Be sure to check out Steph and Jana's link-up to see what other book nerds are reading. 

Tuesday, December 11, 2018

Reading Time - December

Linking up with Jana and Steph for Show Us Your Books. Didn't get much reading in this month due to overall busy-ness but quality over quantity, amiright? Also, I started 2018 with a Goodreads goal of 40 books and I have 7 to go with 20 days left in the year ... oh well. I hope to knock out a few more, especially during our travel days, but I'm not stressing about it. Comment below with what you've been reading or if you've read any of these, then check out the link-up and see what others are reading.

Slaughterhouse-Five by Kurt Vonnegut
As a native of Indianapolis, I'm embarrassed that this is the first Vonnegut I've read. Little bit science fiction, little bit autobiography, little bit dark comedy, little bit rock and roll. A fast read about Billy Pilgrim (a WWII POW who experienced the firebombing of Dresden, as did Vonnegut) and his life. So it goes.

Dumplin' by Julie Murphy
I had had this one on my TBR for awhile and knew I had to read it after seeing the trailer on Netflix. Great story and highly recommended! Oh ... how different things might have been had I had the self-confidence of 16 year old Willowdean.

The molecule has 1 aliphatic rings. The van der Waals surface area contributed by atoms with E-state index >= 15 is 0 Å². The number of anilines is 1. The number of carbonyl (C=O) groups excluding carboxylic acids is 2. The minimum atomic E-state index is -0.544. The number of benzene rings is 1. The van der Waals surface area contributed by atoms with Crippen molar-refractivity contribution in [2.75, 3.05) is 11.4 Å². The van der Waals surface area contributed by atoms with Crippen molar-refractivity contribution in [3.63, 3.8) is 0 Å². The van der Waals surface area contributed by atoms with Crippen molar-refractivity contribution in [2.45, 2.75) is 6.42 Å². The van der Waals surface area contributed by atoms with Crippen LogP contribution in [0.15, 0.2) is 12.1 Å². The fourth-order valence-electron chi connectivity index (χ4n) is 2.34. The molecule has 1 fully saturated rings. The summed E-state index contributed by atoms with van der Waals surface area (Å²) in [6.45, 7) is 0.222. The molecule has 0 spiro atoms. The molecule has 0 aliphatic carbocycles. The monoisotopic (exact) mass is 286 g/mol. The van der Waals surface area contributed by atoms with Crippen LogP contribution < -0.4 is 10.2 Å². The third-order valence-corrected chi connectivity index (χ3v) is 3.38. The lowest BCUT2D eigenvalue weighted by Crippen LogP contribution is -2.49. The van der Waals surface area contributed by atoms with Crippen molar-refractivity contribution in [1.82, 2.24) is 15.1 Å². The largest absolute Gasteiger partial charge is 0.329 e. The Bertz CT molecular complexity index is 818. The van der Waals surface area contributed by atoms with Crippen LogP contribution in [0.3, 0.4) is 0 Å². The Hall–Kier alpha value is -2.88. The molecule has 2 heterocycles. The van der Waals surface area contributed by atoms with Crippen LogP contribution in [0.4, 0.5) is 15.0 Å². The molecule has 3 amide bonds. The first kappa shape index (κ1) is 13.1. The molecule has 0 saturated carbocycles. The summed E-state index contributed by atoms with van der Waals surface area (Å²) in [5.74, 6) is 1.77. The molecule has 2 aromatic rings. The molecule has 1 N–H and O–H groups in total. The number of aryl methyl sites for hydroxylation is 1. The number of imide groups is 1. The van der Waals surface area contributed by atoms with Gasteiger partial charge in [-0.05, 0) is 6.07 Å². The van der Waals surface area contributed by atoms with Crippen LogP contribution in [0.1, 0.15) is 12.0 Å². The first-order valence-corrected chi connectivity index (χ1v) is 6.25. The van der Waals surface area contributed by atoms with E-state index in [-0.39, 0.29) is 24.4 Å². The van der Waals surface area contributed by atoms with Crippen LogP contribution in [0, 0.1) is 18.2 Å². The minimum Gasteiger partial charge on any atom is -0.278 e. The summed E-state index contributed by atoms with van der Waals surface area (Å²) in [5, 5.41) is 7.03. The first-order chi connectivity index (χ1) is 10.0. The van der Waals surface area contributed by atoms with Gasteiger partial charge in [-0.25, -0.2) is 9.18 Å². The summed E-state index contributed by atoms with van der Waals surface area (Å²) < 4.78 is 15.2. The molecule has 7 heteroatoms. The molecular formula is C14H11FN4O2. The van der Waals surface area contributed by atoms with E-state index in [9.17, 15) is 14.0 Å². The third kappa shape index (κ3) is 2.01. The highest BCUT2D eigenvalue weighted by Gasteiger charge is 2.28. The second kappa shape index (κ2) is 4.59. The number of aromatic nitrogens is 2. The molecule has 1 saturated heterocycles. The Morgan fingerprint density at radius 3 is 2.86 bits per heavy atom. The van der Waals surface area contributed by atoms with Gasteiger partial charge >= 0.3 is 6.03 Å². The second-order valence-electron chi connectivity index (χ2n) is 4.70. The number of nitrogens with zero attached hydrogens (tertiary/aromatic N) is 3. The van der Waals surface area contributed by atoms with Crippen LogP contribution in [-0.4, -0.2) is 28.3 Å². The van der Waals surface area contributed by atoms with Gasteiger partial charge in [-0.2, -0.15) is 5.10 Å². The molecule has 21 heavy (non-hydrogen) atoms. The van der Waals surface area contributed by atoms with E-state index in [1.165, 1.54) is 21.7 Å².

Flowers for Algernon
Flowers for Algernon by Daniel Keyes
Another re-read of a book that I read in high school. I didn't think anything about it at the time, but maybe because I have two high-schoolers now, I'm surprised my teacher assigned us this book in sophomore English. Another good story about imposing social norms on those who might be considered lacking - but are they? I wish there were an epilogue though - perhaps from Alice's POV after visiting Charlie at Warren State.